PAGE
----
So, this year I put most of the gifts in bags, saving time on wrapping.  I only made 1 pie and 1 batch of cookies.  I did all the shopping online.  But… my daughter was coming in for the holidays and I wanted to finish a woodworking project before she got here.  In my last post, I promised I’d share pictures, so here they are.  This is the computer armoire that I built all by myself.  I got the plans from ana-white.com here and adapted them to make an “office” for my quilting business.  I needed a place for my computer, printer, forms, my quilting samples, etc.  And, I wanted to be able to close the doors.

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Here it is open, before I put the doors on.  See the green bag down on the lower right?  That has my quilting samples.  Since I live out from the city, I tend to go TO my customers instead of them coming to me.  The blue “storage clip board” has my forms, prices, etc. in it as well as my mileage page.  You can see that the backing of this is made of pegboard.  I wanted the electronics to have ventilation, and I also thought I might use it for hanging stuff from it in the future.  There are 2 drawers and a slide-out for my keyboard.  I ran out of paint while working on this, so it doesn’t look finished, but it’s as finished as it’s getting for now (until I’ve had a GOOD LONG WINTER’S NAP!!!).

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Anyhow, I am happy enough with how it turned out, especially since this was my first furniture project from scratch.  And, no, I can’t just ask my husband to make it for me, because he hates (and fears, I think) any kind of “handyman” work.  The reason I HAD to finish this before Christmas (by the way, “HAD” is a figment of my imagination) was because I was rearranging rooms to accommodate the Christmas tree in its new place.  I’ve been wanting to move the stereo into the dining room, which is where the tree has been in the past, and put my new “office” where the stereo was in the living room.  This would also leave a nice space for the Christmas tree, where it “should” have been all along… in the living room.  Ah… perfect!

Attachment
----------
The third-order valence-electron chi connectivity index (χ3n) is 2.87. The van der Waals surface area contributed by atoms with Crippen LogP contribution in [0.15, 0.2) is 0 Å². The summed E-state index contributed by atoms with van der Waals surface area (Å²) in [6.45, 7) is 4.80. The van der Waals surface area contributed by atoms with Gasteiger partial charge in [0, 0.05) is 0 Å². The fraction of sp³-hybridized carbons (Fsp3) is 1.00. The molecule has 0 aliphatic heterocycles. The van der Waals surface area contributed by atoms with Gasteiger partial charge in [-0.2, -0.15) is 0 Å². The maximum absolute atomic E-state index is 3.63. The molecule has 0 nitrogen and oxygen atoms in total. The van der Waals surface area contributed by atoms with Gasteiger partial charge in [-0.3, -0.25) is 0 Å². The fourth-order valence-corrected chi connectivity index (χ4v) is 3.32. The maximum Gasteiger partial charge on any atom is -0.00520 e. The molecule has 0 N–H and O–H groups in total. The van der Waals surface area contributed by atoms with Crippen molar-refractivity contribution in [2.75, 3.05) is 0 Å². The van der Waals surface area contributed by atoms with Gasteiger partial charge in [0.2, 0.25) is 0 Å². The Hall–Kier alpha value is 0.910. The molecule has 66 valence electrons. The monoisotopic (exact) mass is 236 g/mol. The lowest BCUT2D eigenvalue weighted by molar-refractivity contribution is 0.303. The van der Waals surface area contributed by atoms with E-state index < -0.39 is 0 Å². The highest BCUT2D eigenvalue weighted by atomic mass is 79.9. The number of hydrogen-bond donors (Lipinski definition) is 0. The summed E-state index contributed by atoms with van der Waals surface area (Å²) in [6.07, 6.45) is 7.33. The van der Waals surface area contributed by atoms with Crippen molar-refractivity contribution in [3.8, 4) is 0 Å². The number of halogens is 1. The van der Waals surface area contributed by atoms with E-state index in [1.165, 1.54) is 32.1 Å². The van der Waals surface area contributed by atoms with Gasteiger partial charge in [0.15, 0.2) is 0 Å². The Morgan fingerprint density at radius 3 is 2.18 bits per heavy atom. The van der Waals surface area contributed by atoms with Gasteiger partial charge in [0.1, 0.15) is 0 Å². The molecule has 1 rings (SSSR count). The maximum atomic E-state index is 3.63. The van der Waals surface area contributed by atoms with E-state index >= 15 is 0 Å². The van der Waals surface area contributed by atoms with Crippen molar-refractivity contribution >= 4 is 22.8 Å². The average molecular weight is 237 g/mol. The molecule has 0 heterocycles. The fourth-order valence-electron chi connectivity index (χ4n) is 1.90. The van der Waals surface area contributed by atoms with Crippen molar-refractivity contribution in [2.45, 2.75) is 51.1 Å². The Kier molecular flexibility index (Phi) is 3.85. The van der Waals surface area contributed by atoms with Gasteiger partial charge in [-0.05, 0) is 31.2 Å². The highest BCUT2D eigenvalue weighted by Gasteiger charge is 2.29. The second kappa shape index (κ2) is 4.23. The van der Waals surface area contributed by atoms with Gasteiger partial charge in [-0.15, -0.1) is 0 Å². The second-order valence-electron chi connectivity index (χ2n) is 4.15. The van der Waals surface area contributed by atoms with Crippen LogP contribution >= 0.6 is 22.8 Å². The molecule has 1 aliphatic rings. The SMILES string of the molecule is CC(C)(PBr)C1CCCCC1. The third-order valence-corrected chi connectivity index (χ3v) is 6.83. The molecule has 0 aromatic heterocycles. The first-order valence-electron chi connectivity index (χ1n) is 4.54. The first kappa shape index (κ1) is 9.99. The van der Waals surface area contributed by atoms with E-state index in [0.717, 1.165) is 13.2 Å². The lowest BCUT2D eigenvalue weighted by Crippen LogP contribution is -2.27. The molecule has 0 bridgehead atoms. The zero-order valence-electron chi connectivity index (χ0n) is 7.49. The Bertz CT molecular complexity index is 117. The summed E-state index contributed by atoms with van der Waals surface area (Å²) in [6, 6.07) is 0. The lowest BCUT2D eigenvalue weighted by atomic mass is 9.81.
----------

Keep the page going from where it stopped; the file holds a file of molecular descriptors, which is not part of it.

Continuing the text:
Needless to say this armoire is very heavy, too heavy for me to be lifting and moving by myself.  But, I did.  And, I also moved the furniture around in the dining room, all by myself except for a couple of last moves that I just could not do.  My husband asked me how I was able to move stuff since he couldn’t (he’s had a herniated disk and has lost a lot of strength).  I used those furniture sliders and a lot of determination – this word will come back later in my philosophical “ramblings”…